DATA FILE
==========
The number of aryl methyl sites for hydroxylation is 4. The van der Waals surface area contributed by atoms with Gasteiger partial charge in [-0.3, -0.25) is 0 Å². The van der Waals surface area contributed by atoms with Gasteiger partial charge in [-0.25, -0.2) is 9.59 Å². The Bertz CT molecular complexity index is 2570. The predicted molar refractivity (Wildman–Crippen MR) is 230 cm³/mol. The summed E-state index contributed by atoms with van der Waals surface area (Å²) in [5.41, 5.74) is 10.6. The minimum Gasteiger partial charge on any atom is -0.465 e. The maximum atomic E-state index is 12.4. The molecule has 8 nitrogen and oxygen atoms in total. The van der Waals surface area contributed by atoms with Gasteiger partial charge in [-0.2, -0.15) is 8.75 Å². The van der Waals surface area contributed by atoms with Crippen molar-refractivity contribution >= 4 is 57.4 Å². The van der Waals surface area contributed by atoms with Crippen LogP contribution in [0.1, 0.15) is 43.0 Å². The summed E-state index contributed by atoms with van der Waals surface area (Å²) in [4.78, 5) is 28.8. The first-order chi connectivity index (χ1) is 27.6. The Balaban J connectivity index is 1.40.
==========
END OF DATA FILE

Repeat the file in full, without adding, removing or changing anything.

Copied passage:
The number of aryl methyl sites for hydroxylation is 4. The van der Waals surface area contributed by atoms with Gasteiger partial charge in [-0.3, -0.25) is 0 Å². The van der Waals surface area contributed by atoms with Gasteiger partial charge in [-0.25, -0.2) is 9.59 Å². The Bertz CT molecular complexity index is 2570. The predicted molar refractivity (Wildman–Crippen MR) is 230 cm³/mol. The summed E-state index contributed by atoms with van der Waals surface area (Å²) in [5.41, 5.74) is 10.6. The minimum Gasteiger partial charge on any atom is -0.465 e. The maximum atomic E-state index is 12.4. The molecule has 8 nitrogen and oxygen atoms in total. The van der Waals surface area contributed by atoms with Gasteiger partial charge in [-0.2, -0.15) is 8.75 Å². The van der Waals surface area contributed by atoms with Crippen molar-refractivity contribution >= 4 is 57.4 Å². The van der Waals surface area contributed by atoms with Crippen LogP contribution in [0.1, 0.15) is 43.0 Å². The summed E-state index contributed by atoms with van der Waals surface area (Å²) in [4.78, 5) is 28.8. The first-order chi connectivity index (χ1) is 27.6. The Balaban J connectivity index is 1.40.